Recent public opinion polls show Obama with a commanding lead over Romney among Jewish voters—but less than his advantage over John McCain in 2008. And, with both sides predicting a hard-fought election, neither candidate is writing off any potential gains.
In a "fact sheet" on the signing, the White House underlined Israeli Prime Minister Benjamin Netanyahu's May 2012 praise for Obama's "ironclad commitment to Israel's security." "He rightly said that our security cooperation is unprecedented," the prime minister told the American Israel Political Affairs Committee. "And he has backed those words with deeds."
Netanyahu, who was to play host to Romney on Saturday , has had a frequently tense relationship with the American president. In November 2011, Obama told French President Nicolas Sarkozy, who branded Netanyahu "a liar," that "you've had enough of him, but I have to deal with him every day."
Obama's more conciliatory message got a boost from Israel's veteran Ambassador to Washington, Michael Oren, who expressed "profound gratitude" to the president for signing the bill. Oren dubbed the legislation "the most comprehensive commitment on the part of the United States to the short- and long-term security of its unshakable ally, Israel."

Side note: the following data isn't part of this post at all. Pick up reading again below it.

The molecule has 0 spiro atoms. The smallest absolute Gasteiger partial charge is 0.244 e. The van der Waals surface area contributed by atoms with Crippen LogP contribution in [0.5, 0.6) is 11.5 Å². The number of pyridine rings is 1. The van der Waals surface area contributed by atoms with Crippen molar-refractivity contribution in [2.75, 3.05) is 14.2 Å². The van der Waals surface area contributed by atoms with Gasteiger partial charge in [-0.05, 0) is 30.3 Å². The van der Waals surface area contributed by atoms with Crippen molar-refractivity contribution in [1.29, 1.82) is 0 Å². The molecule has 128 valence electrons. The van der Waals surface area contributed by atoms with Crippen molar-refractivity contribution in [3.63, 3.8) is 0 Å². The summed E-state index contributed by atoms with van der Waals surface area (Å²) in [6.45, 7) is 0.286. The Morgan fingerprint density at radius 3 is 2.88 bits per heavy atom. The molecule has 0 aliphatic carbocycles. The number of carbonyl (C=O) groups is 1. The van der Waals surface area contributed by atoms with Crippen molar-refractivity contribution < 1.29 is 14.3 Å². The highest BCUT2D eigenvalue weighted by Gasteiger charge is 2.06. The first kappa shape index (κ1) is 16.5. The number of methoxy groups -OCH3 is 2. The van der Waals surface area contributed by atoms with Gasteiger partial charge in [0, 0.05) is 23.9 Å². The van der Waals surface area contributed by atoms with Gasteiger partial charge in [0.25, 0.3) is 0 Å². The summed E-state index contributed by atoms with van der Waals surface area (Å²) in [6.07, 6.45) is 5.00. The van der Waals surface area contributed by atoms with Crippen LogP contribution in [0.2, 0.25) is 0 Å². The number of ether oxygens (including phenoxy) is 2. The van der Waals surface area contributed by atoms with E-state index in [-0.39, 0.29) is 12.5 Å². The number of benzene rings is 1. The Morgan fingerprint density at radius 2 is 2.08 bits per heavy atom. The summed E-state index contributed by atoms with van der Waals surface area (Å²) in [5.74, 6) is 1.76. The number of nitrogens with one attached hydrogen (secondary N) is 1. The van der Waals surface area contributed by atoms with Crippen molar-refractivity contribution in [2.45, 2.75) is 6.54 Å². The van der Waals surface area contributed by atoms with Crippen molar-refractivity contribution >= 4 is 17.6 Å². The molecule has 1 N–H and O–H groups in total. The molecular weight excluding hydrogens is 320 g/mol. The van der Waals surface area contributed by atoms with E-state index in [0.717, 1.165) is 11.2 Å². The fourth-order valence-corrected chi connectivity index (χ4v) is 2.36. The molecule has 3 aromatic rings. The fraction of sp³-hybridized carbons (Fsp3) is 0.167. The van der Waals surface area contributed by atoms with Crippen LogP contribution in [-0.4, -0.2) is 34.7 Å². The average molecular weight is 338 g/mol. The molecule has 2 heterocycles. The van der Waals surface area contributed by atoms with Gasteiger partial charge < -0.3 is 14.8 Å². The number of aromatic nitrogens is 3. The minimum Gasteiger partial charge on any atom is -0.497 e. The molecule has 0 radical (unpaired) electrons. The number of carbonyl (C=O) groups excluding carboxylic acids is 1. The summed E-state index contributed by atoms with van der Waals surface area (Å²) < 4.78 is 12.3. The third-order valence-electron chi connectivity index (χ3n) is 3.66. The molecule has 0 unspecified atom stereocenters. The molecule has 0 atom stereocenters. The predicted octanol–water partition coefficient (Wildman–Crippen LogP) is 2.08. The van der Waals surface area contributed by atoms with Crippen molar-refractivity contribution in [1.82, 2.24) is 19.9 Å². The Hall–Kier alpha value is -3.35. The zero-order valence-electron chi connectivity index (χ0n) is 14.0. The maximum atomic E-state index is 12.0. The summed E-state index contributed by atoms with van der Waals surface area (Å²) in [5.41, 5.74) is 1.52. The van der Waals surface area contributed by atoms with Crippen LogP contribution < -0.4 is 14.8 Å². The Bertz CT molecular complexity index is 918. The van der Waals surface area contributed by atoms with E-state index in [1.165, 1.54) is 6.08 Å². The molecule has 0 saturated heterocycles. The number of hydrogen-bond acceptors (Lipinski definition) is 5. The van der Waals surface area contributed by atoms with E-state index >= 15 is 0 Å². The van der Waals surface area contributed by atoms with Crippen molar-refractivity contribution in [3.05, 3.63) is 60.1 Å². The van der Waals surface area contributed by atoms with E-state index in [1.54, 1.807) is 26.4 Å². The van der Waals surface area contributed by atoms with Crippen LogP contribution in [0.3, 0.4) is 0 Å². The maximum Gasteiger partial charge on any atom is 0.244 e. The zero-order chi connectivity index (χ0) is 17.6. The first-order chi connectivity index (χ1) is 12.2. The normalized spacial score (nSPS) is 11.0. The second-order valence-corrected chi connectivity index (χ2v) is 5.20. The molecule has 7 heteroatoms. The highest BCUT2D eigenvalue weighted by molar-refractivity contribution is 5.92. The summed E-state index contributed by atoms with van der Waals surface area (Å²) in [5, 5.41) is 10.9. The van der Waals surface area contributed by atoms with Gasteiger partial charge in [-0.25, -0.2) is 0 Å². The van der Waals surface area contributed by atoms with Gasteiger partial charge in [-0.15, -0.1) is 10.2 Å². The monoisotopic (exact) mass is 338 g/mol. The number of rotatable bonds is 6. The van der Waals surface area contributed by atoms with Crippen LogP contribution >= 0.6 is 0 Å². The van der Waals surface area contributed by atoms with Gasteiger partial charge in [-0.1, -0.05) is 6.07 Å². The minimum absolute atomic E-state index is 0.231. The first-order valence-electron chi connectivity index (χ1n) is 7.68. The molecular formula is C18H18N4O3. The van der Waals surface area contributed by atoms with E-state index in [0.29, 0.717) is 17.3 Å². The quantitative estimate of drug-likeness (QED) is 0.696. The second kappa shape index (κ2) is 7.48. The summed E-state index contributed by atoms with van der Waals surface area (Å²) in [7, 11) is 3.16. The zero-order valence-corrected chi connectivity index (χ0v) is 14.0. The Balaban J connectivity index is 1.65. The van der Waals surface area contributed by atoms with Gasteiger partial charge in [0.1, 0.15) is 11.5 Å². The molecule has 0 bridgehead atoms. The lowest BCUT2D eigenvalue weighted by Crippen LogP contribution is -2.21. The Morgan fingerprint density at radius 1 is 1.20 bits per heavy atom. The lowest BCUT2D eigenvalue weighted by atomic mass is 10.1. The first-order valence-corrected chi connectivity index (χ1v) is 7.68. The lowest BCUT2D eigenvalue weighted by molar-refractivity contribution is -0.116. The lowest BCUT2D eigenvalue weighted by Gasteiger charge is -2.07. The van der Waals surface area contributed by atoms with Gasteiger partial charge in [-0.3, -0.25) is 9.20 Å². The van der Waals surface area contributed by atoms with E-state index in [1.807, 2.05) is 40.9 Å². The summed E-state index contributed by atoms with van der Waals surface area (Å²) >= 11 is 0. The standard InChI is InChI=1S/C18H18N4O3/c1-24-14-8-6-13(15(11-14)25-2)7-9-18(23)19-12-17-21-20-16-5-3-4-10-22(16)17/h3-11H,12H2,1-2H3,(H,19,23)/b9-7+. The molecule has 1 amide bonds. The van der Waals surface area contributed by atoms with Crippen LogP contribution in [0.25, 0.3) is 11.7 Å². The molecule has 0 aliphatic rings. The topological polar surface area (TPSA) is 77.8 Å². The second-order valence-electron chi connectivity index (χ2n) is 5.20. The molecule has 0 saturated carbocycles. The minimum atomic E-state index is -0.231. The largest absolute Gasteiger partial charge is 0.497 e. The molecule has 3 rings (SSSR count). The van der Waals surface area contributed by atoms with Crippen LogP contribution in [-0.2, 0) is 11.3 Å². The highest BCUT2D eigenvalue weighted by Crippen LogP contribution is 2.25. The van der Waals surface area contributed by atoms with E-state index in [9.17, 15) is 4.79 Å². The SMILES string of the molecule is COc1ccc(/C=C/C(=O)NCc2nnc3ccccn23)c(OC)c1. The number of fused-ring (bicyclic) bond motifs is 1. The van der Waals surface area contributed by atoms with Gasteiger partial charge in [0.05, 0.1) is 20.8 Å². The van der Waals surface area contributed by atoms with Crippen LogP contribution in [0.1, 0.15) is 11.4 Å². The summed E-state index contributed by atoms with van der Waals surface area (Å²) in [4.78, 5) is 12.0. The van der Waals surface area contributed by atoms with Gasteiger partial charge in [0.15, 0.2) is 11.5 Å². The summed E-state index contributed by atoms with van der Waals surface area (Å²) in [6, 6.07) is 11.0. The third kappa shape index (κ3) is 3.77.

"The Enhanced Security Cooperation Act sends an unequivocal message of support to the people of Israel at a time of great uncertainty throughout the entire Middle East, and reminds the region of the unbreakable bond between our two nations," Oren said in a statement.
The military aid bill sailed through Congress—just two "no" votes in the House of Representatives in May, a voice vote to clear the Senate last week.
White House press secretary Jay Carney denied politics played a role in the bill signing. "The timing of the passage and signing of this legislation was not up to us, but up to Congress," he said.